Chalk is a soft, porous, and white sedimentary rock. It is a form of limestone but is softer than limestone. The rock is not well cemented and is often brittle and powdery. You can easily break a small piece of chalk with your hand.
The chalk is mainly made up of calcium carbonate, mostly derived from the calcium carbonate remains of marine algae (coccoliths) or single-celled marine organisms (foraminifera).
Chalk is usually white but often processed to add different colors.
How to Identify Chalk?
Chalk looks similar to diatomite and gypsum rock. It is usually identified by its hardness, fossil content, and acid reaction.
It is differentiated from gypsum if examined with a hand lens because it reveals the fossil content. An acid test with 5% HCL identifies the rock and separates it from gypsum and diatomite.
Chalk produces effervescence when you pour a drop of acid on it. The capillary action takes the acid drop into the rock’s pores. It is recommended not to hold the rock in your hand when testing it with HCL.
Diatomite and gypsum don’t react like this when exposed to dilute HCL.
Chalk is a soft form of limestone. The rock is mostly made up of small fragments of the calcite shell or skeletons of single-celled marine organisms like foraminifera or coccolithophores. These fragments make up 10% to 25% of a typical rock.
Chalk is almost pure calcite CaCO3. Other minerals like quartz and clay may also be present with the rock’s 2-4% weight. Chalk is a highly porous rock with 35-47% porosity.
Chalk is produced from fine-grained marine sediment, known as ooze. When single-celled organisms living at the bottom of the ocean die, they settle at the bottom. This will produce chalk if the remains consist of calcium carbonate. This process can also form diatomite if the organic debris comes from diatoms and radiolarians.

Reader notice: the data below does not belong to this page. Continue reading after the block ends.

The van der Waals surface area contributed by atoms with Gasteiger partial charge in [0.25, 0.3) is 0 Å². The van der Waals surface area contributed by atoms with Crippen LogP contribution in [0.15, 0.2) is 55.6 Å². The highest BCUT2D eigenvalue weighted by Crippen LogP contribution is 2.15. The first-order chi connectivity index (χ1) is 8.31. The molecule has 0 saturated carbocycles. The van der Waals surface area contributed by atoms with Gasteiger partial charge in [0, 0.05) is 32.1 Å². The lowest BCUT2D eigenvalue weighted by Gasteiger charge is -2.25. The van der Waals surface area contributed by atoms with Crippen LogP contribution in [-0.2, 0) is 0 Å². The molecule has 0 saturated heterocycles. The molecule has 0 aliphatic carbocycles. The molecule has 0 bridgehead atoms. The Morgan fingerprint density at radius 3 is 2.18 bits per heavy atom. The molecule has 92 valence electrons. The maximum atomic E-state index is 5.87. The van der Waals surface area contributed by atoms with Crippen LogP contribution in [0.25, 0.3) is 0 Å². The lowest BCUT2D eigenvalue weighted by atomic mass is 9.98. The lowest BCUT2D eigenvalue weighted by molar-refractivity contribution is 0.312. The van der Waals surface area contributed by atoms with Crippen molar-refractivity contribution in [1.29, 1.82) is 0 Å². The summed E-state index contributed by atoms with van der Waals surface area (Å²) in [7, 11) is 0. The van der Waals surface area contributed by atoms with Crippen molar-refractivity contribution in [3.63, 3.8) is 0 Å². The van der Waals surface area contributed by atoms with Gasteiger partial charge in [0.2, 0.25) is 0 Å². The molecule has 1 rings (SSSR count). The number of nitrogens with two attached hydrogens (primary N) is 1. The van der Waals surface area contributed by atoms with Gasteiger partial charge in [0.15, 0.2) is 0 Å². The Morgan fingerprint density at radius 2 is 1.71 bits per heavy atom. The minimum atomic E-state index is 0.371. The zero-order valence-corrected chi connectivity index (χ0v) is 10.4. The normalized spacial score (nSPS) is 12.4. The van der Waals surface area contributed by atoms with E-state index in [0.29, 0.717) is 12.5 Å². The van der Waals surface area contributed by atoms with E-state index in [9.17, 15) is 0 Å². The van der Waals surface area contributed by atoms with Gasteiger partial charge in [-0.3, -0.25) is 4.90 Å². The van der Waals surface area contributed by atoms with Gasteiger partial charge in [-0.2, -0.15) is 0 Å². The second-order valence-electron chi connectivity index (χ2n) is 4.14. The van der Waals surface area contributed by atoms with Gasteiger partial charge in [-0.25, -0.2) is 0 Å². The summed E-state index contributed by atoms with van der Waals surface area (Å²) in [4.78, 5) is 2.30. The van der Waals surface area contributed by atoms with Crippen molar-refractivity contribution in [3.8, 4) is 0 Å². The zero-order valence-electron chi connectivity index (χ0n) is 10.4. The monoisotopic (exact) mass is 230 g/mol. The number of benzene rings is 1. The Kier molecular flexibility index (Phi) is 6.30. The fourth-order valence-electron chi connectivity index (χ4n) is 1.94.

Most of the chalk was formed between 99 and 65 million years ago in the Cretaceous Period. These deposits comprised extensive continental shelves with depths between 100 and 600 meters.
Where is Chalk Found?
Chalk is a common rock, and it is mined below and above the earth’s surface.
Its most notable reserve is known as the Chalk Group. It is a European stratigraphic unit deposited during the end of the Cretaceous Period. It comprises the famous White Cliffs of Dover in England and Cap Blanc Nez in northern France. The Champagne region in France has huge chalk deposits. The highest chalk cliffs in the world are found in Jasmund National Park in Germany and at MønsKlint in Denmark.
Chalk deposits are also located in Austin Chalk, Texas, Selma Group (within Alabama, Mississippi, and Tennessee), and Niobrara Formations of the North American interior. Chalk reserves are also located in Khoman Formation, Egypt, and Miria Formation, Australia.
Chalk is used as writing material on rough blackboards. The chalk crumbles and leaves particles when pushed against a blackboard, allowing you to write. It is also easily erasable with a cloth or duster. Writable chalk is commonly known as blackboard chalk, and it is produced from mineral chalk, calcium carbonate, or mineral gypsum. Gypsum-based chalk is the cheapest, and carbonate-based is expensive and marketed as dustless chalk.
Colored chalk, pastel chalk, and sidewalk chalk are used to draw on sidewalks and boundaries for games, streets, and driveways. Chalk is used in glazing putty as well.
Chalk is used as a base in various applications. Chalk is used in agricultural applications to raise soil’s pH.
Some chalk beds also form important petroleum reserves in North America’s North Sea and Gulf Coast.